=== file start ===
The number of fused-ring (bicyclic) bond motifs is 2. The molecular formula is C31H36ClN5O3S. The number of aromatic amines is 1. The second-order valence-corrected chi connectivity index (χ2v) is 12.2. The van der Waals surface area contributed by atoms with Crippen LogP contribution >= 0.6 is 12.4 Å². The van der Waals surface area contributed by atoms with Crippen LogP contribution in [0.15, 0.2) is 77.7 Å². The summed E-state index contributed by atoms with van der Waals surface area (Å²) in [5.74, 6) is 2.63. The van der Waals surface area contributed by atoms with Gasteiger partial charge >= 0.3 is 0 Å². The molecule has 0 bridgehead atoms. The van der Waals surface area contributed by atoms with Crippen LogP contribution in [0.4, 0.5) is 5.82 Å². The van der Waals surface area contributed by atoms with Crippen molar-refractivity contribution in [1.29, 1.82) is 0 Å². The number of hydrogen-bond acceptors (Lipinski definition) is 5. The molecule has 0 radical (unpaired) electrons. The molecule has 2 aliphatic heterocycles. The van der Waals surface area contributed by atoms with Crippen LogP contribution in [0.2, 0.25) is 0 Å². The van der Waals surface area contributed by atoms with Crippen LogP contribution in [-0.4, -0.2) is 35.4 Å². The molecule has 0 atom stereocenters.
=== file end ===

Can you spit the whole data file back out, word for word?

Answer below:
The number of fused-ring (bicyclic) bond motifs is 2. The molecular formula is C31H36ClN5O3S. The number of aromatic amines is 1. The second-order valence-corrected chi connectivity index (χ2v) is 12.2. The van der Waals surface area contributed by atoms with Crippen LogP contribution >= 0.6 is 12.4 Å². The van der Waals surface area contributed by atoms with Crippen LogP contribution in [0.15, 0.2) is 77.7 Å². The summed E-state index contributed by atoms with van der Waals surface area (Å²) in [5.74, 6) is 2.63. The van der Waals surface area contributed by atoms with Gasteiger partial charge >= 0.3 is 0 Å². The molecule has 0 bridgehead atoms. The van der Waals surface area contributed by atoms with Crippen LogP contribution in [0.4, 0.5) is 5.82 Å². The van der Waals surface area contributed by atoms with Crippen molar-refractivity contribution in [1.29, 1.82) is 0 Å². The number of hydrogen-bond acceptors (Lipinski definition) is 5. The molecule has 0 radical (unpaired) electrons. The molecule has 2 aliphatic heterocycles. The van der Waals surface area contributed by atoms with Crippen LogP contribution in [0.2, 0.25) is 0 Å². The van der Waals surface area contributed by atoms with Crippen LogP contribution in [-0.4, -0.2) is 35.4 Å². The molecule has 0 atom stereocenters.